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david_v
03-06-2011, 08:21 AM
Not quite sure I understand this process.

Do betas just review your MS for free as a curtousy to a fellow writer?

There are people that will help me just because they like to read and help out another human being?

I am serious, I thought that type of behaviour was a thing of the past.

Dave

BySharonNelson
03-06-2011, 08:28 AM
I can only speak from personal experience but I have never paid a beta. I know that there are "book doctors" out there who will go through your book for a fee but I have never used one. I have been a beta for fellow writers that I have met in forums as well as people in my writing group here in Oregon but I have never charged them. I think that its one of the many reasons to establish connections in the virtual writing world, there are a lot of people out there who would be willing to do a beta swap with fellow writers.

Fruitbat
03-06-2011, 10:31 AM
I guess I do it for a few different reasons. I enjoy it, for one thing. And I just like being a part of such a neat happening as a book being written. Also, it improves my own writing skills. Last, I might ask them to return the favor some time.

proofofromance
03-06-2011, 12:17 PM
Hi Dave,

This is possibly the only case these days when "sounds too good to be true" actually turns out to be true ;)

Like Fruitbat, I enjoy reading other writers' manuscripts. The grammar nerd in me gets her problem-solving fix and I learn about what works and what doesn't work for me in writing terms.

I've been editing academic work for years, but I wanted to branch out into fiction so Absolute Write writers have provided me with valuable experience through this beta forum. I've been exposed to genres I don't usually read, and I have enjoyed each experience. The writers have all been friendly and professional.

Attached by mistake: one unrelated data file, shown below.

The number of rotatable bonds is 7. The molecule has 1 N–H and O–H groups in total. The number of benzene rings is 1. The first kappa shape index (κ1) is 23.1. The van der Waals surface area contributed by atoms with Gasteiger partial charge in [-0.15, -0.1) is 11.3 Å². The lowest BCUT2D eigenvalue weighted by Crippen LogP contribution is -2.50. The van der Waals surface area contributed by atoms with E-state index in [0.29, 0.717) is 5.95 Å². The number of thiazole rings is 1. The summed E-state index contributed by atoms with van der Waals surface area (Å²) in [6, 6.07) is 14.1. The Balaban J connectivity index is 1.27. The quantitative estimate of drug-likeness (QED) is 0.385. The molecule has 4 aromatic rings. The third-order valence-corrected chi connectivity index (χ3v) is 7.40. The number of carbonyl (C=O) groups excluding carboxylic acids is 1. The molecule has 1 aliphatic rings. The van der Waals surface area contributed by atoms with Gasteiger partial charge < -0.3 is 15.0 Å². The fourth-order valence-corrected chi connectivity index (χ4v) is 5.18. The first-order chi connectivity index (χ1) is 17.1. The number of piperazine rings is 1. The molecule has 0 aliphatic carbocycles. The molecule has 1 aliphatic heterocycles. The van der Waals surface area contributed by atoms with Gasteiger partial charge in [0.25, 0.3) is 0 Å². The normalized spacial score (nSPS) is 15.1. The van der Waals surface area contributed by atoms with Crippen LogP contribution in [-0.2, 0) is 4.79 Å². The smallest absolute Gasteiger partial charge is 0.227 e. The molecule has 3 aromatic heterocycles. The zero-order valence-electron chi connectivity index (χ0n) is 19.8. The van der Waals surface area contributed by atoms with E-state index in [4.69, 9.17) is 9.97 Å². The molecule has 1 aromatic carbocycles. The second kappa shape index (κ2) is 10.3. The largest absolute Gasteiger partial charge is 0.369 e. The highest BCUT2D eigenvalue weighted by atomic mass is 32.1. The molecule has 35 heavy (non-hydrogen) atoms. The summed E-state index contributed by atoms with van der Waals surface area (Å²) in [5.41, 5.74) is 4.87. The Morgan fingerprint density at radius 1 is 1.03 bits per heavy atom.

My advice is to try it out, perhaps suggest a beta swap and see if anyone out there is interested in reading your manuscript.

Em

Maryn
03-06-2011, 06:09 PM
I beta for free, but not for everybody who asks. I limit myself to genres in which I'm well-read, and to writers whose work I've seen in smaller amounts, like a chapter at Share Your Work. And, I confess, I won't beta for someone who's rubbed me the wrong way, even if that's totally unrelated to the work which needs beta-ing. It's a major investment of my time and effort, and I don't hand that to people who have managed to provoke my temper.

I'm fairly fussy; if the manuscript has not been made as good as it can be before I see it, I'll only do a chapter or two, then return it with notes on what it needs. I don't have time to teach grammar and spelling.

What do I get from it? A good read, usually. The chance to contribute in a small way to making it an even better read. The knowledge that I saw it before it reached print. Confirmation that some of my input caused changes. And sometimes--not always, by any means--a beta read for my own work.

There are people here who beta a lot, and they're to be thanked as generously as the authors can manage. I've learned something from every beta I've had.

Maryn, not quite too old to learn, but pretty close

Parametric
03-06-2011, 06:26 PM
Many people beta read as part of a swap, so they're getting a service equal in value to what they give. It's fun, if you enjoy beta reading. You learn a lot. And there are good networking opportunities if you pick your authors right.

david_v
03-06-2011, 07:22 PM
Thanks all.

Dave